Credit crunch freezes hiring, expansion
When small businesses can't get loans, job growth and economic expansion stall.
NEW YORK (CNNMoney.com) -- After 41 years in business, Hull Printing shut down its printing presses for good in March, laying off 19 workers and closing one of the oldest family-run businesses in Barre, Vt. The catalyst: Hull Printing's bank slashed its line of credit, kicking off a death spiral that led to the company's collapse.
"All of the equipment's gone and been liquidated," said Jon Hull, 32, whose grandparents started the commercial printing business in 1967. "The bank got all of their money back, but it left a lot of unsecured creditors that will never be paid back, including many other small businesses in town."
Hull's story is a familiar one to millions of small business owners across the U.S. who rely on credit lines and loans to fund expansion or help them recover from setbacks. In a National Small Business Association (NSBA) survey released this week, 67% of business owners polled reported being affected by the credit crunch in August, up from 55% in February. Additionally, 32% reported a deterioration in the terms of available bank loans, up from 27% six months earlier.
"If there is a squeeze on banks, even if only large investment banks, the repercussions can easily flow over into commercial bank loans," says NSBA President Todd McCracken. "Based on what history suggests, if banks have to pull back, they'll pull from small business loans first."
A small business cutback will have ripple effects on the larger economy - and on the jobs pool. Small businesses employ about half of all non-government employees in the U.S., according to Small Business Administration estimates. This year, small companies have been crucial in keeping the job-loss numbers from turning even grimmer: While bigger businesses shed workers, companies with fewer than 50 employees have reported a net increase in positions every month this year, according to ADP, which compiles a monthly employment report. In August, when overall employment fell by 33,000 jobs, small companies added 20,000 net new hires, according to ADP's estimates.
A credit crunch can force companies to make hard choices. "Sometimes there may not be enough work for key staff, so they'll face the choice of losing good people or hanging on to them until they catch the next wave," McCracken said.
In D'Iberville, Miss., Fayard's Grocery owner Rusty Quave is waiting to find out if he'll receive a deferral on loan payments that will mean the difference between staying in business and going under for his general store. For now, Quave has shortened the store's operating hours and temporarily stopped selling gas and diesel as he tries to cut his daily operating costs enough to stay afloat.
Quave is also the mayor of D'Iberville, a town of 6,000. All around, he sees signs of economic development at a standstill. Shattered three years ago by Hurricane Katrina, D'Iberville responded with a comprehensive urban-development plan for rebuilding. The 60-page document is a blueprint for sustainable retail, residential and industrial development, but little ground has been broken because of the credit-market freeze.
"All the major developers can't come up with the financing," Quave said. "We're a district that has legal gaming. We have groups that have bought property and haven't been able to start."
The NSBA's president says Quave's situation is in line with others he's seen. "For a company that has a growth opportunity, you can still get funding, if you take a lot of energy and time and pull from different places. But companies not in a position to expand may lose money," he said.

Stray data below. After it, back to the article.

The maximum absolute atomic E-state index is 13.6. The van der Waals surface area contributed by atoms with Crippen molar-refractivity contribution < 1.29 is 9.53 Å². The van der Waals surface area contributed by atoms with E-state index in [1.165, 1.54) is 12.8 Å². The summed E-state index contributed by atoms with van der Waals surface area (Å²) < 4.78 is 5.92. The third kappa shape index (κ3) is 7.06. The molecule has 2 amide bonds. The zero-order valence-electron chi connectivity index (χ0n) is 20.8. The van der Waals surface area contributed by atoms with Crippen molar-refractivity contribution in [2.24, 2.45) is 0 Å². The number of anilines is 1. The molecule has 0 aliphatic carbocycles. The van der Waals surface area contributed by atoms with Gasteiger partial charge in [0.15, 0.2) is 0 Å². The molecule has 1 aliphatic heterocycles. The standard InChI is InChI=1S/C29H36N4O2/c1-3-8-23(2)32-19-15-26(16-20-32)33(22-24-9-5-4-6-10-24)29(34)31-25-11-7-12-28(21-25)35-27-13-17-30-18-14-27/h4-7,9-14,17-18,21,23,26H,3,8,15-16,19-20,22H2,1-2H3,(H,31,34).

While officials in Washington hash out the details of a proposed $700 billion bailout to address the financial-system crisis that began unfolding on Wall Street last week, business owners far from the financial markets' epicenter are already feeling the effects of banks' reluctance to risk new loans.
When entrepreneur Tim Trzepacz and his partner sought funding last year to expand their fledgling product-development company, Sprout Creation in Wayland, Mass., they had the benefit of sterling personal credit and years of experience and networking in their industry: Trzepacz is the former merchandising director at consumer-electronics retail giant Brookstone, where his partner, David Laituri, headed up design and engineering. They also had one product already on the market and generating sales, the Vers iPod dock, available at Target.com (TGT, Fortune 500) and other retailers.
Trzepacz pitched almost a dozen banks. One bank executive "told us we'd be approved unless they pulled our credit history and found out we'd committed mass murders," Trzepacz recalled. They were turned down. Over and over, the pattern repeated: Trzepacz and Laituri would meet with a bank and quickly win over their prospective loan officer. But when that advocate pitched the loan further up the bank hierarchy, it would be shot down. Banks wanted 18 to 24 months of cash flow and a demonstrated operating history before they would consider opening their coffers.
Bank of America (BAC, Fortune 500) agreed to extend the company a line of credit for around $80,000, but it was essentially a credit-card line, carrying interest rates of 15% and up. When Trzepacz sought a higher limit, Bank of America told him to look elsewhere.
In the end, Laituri found salvation literally on his doorstep. Laituri walked into a nearby branch of Middlesex Savings Bank, his local community bank, and asked if they'd be interested in talking about financing his business. Two weeks later, Trzepacz and Laituri had a $200,000 line of credit at interest rates less than half those they'd been paying to Bank of America - and they had a promise that as their business grew, their financing would grow with them.